Looking Back: Teenagers, juke boxes and coffee bars!
However, in the early 1950s, coffee bars were looked upon as ‘dens of in iniquity’ by our parents when some appeared in the centre of Sheffield, although eventually they were just considered part of the ‘swinging 60s’.
The only coffee our parents ever drank was the strangely tasting ‘Camp Coffee’ which was packaged in a bottle showing a Gordon Highlander soldier being served a cup of coffee on a tray by a Sikh soldier with the slogan ‘Ready, aye, ready!’ The label was changed in the early 2000s, with the tray removed to erase the imperialist connotations of the Raj and the Sikh as servant, showing him as an equal.
The new coffee bars were stylish with glass counters, red vinyl stools, Pyrex see through cups and shiny juke boxes emitting exciting sounds from Elvis Presley and Bill Haley.
The Teenage Tavern on Pinstone Street was a place of innocence although my parents very much disapproved.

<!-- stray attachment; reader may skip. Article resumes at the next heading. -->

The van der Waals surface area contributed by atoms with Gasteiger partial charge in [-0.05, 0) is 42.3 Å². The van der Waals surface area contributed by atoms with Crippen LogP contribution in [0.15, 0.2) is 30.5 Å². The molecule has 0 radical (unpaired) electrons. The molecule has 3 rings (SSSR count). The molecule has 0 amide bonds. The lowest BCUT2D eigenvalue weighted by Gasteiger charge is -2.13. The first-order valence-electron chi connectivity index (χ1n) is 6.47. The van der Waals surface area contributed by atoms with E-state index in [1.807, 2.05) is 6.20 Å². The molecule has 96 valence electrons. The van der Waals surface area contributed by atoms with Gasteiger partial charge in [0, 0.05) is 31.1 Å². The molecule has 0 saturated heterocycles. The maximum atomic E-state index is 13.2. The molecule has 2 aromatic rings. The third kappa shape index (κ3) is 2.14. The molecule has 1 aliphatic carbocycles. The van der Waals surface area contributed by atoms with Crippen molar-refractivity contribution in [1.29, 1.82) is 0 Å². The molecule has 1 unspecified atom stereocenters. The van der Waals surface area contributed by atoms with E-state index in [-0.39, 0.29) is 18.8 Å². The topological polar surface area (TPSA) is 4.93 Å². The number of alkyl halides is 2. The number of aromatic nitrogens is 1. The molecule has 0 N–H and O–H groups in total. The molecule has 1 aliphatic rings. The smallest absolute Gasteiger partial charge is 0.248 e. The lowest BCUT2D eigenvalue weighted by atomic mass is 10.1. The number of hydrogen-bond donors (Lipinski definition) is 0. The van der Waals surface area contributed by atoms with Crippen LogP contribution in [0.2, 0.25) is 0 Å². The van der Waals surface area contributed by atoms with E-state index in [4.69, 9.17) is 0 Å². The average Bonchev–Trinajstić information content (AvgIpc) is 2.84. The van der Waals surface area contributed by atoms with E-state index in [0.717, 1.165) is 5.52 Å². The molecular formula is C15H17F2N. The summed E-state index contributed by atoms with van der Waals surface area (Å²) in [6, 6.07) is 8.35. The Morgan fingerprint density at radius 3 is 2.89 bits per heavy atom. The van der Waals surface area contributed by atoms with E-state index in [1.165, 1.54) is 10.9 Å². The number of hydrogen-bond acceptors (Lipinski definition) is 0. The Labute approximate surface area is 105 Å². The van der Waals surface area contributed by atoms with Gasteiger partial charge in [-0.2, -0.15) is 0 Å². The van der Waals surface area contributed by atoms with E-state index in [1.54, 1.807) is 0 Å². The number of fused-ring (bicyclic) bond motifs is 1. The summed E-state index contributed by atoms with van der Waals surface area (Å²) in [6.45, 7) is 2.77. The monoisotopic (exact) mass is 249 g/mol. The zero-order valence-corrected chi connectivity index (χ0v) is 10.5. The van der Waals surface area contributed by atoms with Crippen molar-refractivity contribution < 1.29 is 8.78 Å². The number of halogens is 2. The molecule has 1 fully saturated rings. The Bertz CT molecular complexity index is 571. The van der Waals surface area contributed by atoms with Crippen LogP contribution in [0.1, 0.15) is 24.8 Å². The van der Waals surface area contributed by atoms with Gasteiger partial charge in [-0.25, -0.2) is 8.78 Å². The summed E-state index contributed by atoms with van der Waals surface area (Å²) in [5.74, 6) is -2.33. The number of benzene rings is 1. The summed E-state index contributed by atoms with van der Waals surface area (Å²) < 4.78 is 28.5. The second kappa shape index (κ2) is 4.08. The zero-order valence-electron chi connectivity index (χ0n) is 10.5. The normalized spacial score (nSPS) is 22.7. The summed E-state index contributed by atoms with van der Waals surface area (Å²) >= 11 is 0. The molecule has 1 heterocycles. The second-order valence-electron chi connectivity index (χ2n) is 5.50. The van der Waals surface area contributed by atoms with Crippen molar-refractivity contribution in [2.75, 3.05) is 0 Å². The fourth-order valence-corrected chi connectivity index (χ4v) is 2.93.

Had it been the El Mambo on Union Street I might have been able to understand it! My father said that bad things happened to girls who frequented the place, and I’m still waiting to find out!
The El Mambo probably didn’t deserve its bad reputation, although possibly frequented by the cities more colourful inhabitants.
Many of the male clientele wore drainpipe trousers, drape coats, Beatle crusher shoes with DA hair styles, and ladies ‘dressed to kill’ in smart ‘frocks’, or pencil skirts, stockings, high heeled shoes, and beehive hairdos.
It was also the haunt of young Arab men who had been recruited from Aden to work in the Sheffield steelworks and who found it a safe and unprejudiced place to meet. However, many 1950s Sheffielders were most disapproving of the concept of white women mixing with foreigners, especially those with dark skins.
The front of the El Mambo was blown off sometime during the early 1960s, it never re-opened, and a little bit of Sheffield history disappeared.